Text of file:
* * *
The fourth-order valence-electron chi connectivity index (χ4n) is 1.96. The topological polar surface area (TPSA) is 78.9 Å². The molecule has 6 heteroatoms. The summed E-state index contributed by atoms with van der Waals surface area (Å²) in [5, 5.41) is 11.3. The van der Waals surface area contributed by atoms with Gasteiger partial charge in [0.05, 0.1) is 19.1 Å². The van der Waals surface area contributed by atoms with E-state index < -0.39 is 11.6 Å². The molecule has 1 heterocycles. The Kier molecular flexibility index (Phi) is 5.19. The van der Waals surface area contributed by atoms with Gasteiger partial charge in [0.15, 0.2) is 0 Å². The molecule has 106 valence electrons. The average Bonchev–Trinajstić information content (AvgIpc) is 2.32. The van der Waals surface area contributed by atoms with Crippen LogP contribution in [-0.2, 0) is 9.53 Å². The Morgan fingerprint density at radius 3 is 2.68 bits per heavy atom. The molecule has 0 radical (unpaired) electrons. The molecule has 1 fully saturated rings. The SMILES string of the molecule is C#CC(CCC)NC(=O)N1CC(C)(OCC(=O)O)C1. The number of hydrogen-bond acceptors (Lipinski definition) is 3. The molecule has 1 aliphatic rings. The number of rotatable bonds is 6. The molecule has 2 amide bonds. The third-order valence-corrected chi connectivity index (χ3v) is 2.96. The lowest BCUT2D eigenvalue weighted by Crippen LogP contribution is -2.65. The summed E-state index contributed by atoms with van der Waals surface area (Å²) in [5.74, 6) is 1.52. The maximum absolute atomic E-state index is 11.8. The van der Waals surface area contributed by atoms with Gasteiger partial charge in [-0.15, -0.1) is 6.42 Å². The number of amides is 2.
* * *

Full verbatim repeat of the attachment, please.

The fourth-order valence-electron chi connectivity index (χ4n) is 1.96. The topological polar surface area (TPSA) is 78.9 Å². The molecule has 6 heteroatoms. The summed E-state index contributed by atoms with van der Waals surface area (Å²) in [5, 5.41) is 11.3. The van der Waals surface area contributed by atoms with Gasteiger partial charge in [0.05, 0.1) is 19.1 Å². The van der Waals surface area contributed by atoms with E-state index < -0.39 is 11.6 Å². The molecule has 1 heterocycles. The Kier molecular flexibility index (Phi) is 5.19. The van der Waals surface area contributed by atoms with Gasteiger partial charge in [0.15, 0.2) is 0 Å². The molecule has 106 valence electrons. The average Bonchev–Trinajstić information content (AvgIpc) is 2.32. The van der Waals surface area contributed by atoms with Crippen LogP contribution in [-0.2, 0) is 9.53 Å². The Morgan fingerprint density at radius 3 is 2.68 bits per heavy atom. The molecule has 0 radical (unpaired) electrons. The molecule has 1 fully saturated rings. The SMILES string of the molecule is C#CC(CCC)NC(=O)N1CC(C)(OCC(=O)O)C1. The number of hydrogen-bond acceptors (Lipinski definition) is 3. The molecule has 1 aliphatic rings. The number of rotatable bonds is 6. The molecule has 2 amide bonds. The third-order valence-corrected chi connectivity index (χ3v) is 2.96. The lowest BCUT2D eigenvalue weighted by Crippen LogP contribution is -2.65. The summed E-state index contributed by atoms with van der Waals surface area (Å²) in [5.74, 6) is 1.52. The maximum absolute atomic E-state index is 11.8. The van der Waals surface area contributed by atoms with Gasteiger partial charge in [-0.15, -0.1) is 6.42 Å². The number of amides is 2.